68. The method of claim 62, wherein the superabsorbent polymer has a Gel Integrity Index (GII) of less than about 1 kg mm.
69. The method of claim 62, wherein the superabsorbent polymer has a Gel Integrity Index (GII) of less than about 0.05 kg mm.
70. The method of claim 62, wherein the superabsorbent polymer has a Gel Integrity Index (GII) of about 0.10 kg mm to about 0.30 kg mm.
71. A method of preparing an absorbent article comprising:
combining a superabsorbent polymer having a Gel Integrity Index of less than about 500 kg mm with wettable fibers to form an absorbent core and disposing the absorbent core between a substantially impermeable backsheet and a permeable topsheet.
72. The method of claim 71, wherein the superabsorbent polymer is about 10% to about 80% by weight of the absorbent core.
73. The method of claim 71, wherein the superabsorbent polymer is about 20% to about 60% by weight of the composition.
74. The method of claim 71, wherein the superabsorbent polymer is about 30% to about 50% by weight of the composition.
75. The method of claim 71, wherein the wettable fibers comprise about 20% to about 90% of the composition.
76. The method of claim 71, wherein the wettable fibers comprise about 50% to about 70% by weight of the composition.
77. The method of claim 71, wherein the superabsorbent polymer has an AUL value of less than about 25 g/g.
78. The method of claim 71, wherein the superabsorbent polymer has a Gel Integrity Index (GII) of less than about 10 kg mm.
79. The method of claim 71, wherein the superabsorbent polymer has a Gel Integrity Index (GII) of less than about 1 kg mm.
80. The method of claim 71, wherein the superabsorbent polymer has a Gel Integrity Index (GII) of less than about 0.05 kg mm.
81. The method of claim 71, wherein the superabsorbent polymer has a Gel Integrity Index (GII) of about 0.10 kg mm to about 0.30 kg mm.
Description
FIELD OF THE INVENTION

[0001] The present invention relates generally to an absorbent composition for absorbent articles such as diapers, incontinence products, training pants, sanitary napkins, and the like. In particular, the present invention is directed to absorbent articles, having unexpectedly superior absorbent properties, comprising an absorbent core disposed between the substantially impermeable backsheet and the permeable topsheet, said absorbent core comprising a polymer having a Gel Integrity Index (GII) of less than about 500 kg mm.

BACKGROUND OF THE INVENTION

[0002] Disposable absorbent articles typically include a moisture-impervious backing sheet, an absorbent pad, and a liner sheet that contacts the body of a person wearing the article. In addition, elasticized regions are provided around the edges of the article to secure the article about the waist and legs of a wearer. Diapers typically further comprise opposed front and rear waist portions defining a waist opening, a crotch portion disposed there between, and a pair of elastically contractible leg openings along the side edges of the crotch portion. Disposable diapers having elasticized margins for placement about the legs of a wearer are disclosed in U.S. Pat. No. 4,050,462 and U.S. Pat. No. 5,092,861. An absorbent article having elasticized side margins and waist band margins are shown in U.S. Pat. No. 4,300,562.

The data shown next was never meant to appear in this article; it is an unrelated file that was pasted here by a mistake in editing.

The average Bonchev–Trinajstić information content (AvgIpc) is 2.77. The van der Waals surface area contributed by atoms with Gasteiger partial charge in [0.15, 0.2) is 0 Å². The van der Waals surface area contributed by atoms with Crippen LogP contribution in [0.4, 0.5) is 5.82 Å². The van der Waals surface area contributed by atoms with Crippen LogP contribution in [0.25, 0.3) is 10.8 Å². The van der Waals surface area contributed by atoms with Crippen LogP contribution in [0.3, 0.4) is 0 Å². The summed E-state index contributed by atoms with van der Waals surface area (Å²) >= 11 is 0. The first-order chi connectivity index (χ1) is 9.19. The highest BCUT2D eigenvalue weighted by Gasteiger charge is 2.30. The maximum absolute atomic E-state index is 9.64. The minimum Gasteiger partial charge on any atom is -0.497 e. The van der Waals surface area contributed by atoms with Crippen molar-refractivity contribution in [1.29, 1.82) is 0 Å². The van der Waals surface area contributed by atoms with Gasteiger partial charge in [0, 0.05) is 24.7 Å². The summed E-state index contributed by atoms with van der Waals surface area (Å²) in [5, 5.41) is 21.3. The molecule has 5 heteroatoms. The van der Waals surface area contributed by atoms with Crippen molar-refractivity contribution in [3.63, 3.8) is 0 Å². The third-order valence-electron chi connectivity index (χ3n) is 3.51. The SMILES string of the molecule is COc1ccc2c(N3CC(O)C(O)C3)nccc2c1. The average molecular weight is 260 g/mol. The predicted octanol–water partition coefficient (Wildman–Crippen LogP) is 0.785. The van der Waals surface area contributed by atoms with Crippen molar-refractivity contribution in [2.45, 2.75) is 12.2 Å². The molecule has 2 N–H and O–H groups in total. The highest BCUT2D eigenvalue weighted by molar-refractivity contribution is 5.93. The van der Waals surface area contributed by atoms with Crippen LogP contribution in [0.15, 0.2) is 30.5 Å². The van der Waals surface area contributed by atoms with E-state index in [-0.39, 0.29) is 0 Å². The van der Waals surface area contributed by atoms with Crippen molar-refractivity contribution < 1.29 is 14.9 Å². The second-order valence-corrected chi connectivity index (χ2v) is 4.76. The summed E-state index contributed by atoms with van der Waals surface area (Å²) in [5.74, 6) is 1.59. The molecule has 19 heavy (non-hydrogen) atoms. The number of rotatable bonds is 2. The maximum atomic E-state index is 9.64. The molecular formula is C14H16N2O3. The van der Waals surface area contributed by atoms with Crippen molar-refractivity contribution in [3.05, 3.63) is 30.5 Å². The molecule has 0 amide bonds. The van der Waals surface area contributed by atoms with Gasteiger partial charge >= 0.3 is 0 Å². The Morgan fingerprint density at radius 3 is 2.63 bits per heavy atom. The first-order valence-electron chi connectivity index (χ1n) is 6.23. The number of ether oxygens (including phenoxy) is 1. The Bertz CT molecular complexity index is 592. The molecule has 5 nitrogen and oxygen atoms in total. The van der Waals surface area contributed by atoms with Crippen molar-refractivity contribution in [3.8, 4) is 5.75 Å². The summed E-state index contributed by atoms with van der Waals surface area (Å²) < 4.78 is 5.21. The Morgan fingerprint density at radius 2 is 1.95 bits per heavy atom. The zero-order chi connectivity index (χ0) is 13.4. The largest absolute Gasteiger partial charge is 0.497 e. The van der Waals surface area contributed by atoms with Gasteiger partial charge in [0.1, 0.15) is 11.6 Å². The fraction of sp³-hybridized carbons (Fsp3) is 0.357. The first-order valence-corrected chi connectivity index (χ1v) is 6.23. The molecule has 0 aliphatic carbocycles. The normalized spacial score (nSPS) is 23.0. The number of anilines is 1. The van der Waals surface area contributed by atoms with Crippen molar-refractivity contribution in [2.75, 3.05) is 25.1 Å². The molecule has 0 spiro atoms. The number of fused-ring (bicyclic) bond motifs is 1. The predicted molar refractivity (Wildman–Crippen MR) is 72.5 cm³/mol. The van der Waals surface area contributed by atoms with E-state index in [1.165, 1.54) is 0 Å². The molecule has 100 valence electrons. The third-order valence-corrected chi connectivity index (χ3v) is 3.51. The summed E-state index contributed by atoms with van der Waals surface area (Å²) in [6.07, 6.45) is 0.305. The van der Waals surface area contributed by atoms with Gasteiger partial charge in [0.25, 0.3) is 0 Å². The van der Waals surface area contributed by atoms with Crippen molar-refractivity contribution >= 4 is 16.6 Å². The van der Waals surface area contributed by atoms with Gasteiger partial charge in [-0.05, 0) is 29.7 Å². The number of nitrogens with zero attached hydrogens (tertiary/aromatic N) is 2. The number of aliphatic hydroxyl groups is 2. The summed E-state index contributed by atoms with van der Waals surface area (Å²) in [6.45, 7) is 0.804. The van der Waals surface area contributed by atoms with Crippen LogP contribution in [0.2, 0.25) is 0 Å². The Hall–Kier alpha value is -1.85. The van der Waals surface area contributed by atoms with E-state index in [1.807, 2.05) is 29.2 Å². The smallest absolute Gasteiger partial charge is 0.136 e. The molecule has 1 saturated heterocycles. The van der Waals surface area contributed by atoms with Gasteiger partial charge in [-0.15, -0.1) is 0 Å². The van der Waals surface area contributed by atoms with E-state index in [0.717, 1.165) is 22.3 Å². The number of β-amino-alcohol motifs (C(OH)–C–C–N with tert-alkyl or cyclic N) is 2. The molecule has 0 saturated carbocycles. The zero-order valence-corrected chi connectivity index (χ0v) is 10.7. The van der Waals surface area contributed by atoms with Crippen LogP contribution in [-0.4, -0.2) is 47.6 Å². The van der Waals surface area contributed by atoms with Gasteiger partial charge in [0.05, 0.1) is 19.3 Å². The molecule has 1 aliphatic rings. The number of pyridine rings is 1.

[0003] Despite previous advancements in the field of absorbent articles, persons of ordinary skill in the art continue their efforts to produce absorbent articles having better absorbency and that are thus are better able to contain urinary and fecal excretions. For instance, problems with prior diaper designs include inferior absorbency and leakage of urinary or fecal material from the article. Prolonged contact of liquid or semi-solid excreta with the skin of the wearer is also a continuing problem in the art. For example, the moisture vapor and heat generated by the bodily exuded trapped within a diaper may lead conditions adjacent to wearer's skin which promotes skin irritation, infection, and the like. Various approaches to improve the absorbency of absorbent articles have been attempted, including the incorporation of a variety of absorbent composites into said absorbent articles.

[0004] Absorbent composites suitable for use in disposable absorbent garments such as diapers, adult incontinent products, feminine care products, training pants, and the like, are known. Generally, such absorbent composites comprise a means of containing a high-absorbency material and a high-absorbency material. Suitable means for containing the high-absorbency material include fibrous matrixes such as those formed from airlaid cellulose fibers or a coform material comprising cellulose fibers and meltblown polyolefin fibers. A wide variety of high-absorbency materials (also known as superabsorbent materials) are known to those skilled in the art.

[0005] For example, U.S. Pat. No. 5,843,059 to Niemeyer, et al. discloses an absorbent composite suitable for use in disposable absorbent garments and an absorbent garment including such a composite. The composite includes a means for containing a superabsorbent material and a superabsorbent material contained by the containment means. The reference specifies that the superabsorbent material has a Gel Integrity Index of at least about 1500 kg mm. Further, the superabsorbent material is present in the containment means in an amount of from about 10 to about 100 weight percent based on total weight of the containment means and the superabsorbent material.

[0006] Disposable absorbent garments formed from absorbent composites are intended to perform many uses. For example, disposable absorbent garments in the form of infant diapers are placed on children and are intended to absorb body fluids for a given period of time. During daytime use, care givers are generally readily available and will often change an infant's diaper after a single or perhaps two liquid insults. In contrast, the same diaper can be placed on an infant prior to the infant going to bed at night. This diaper may then stay on the infant until morning, a period of eight or more hours. This diaper will be subjected to three, four, or more liquid insults. Thus, a diaper intended for overnight use will have its absorbent ability taxed to a greater extent than a diaper intended for daytime use.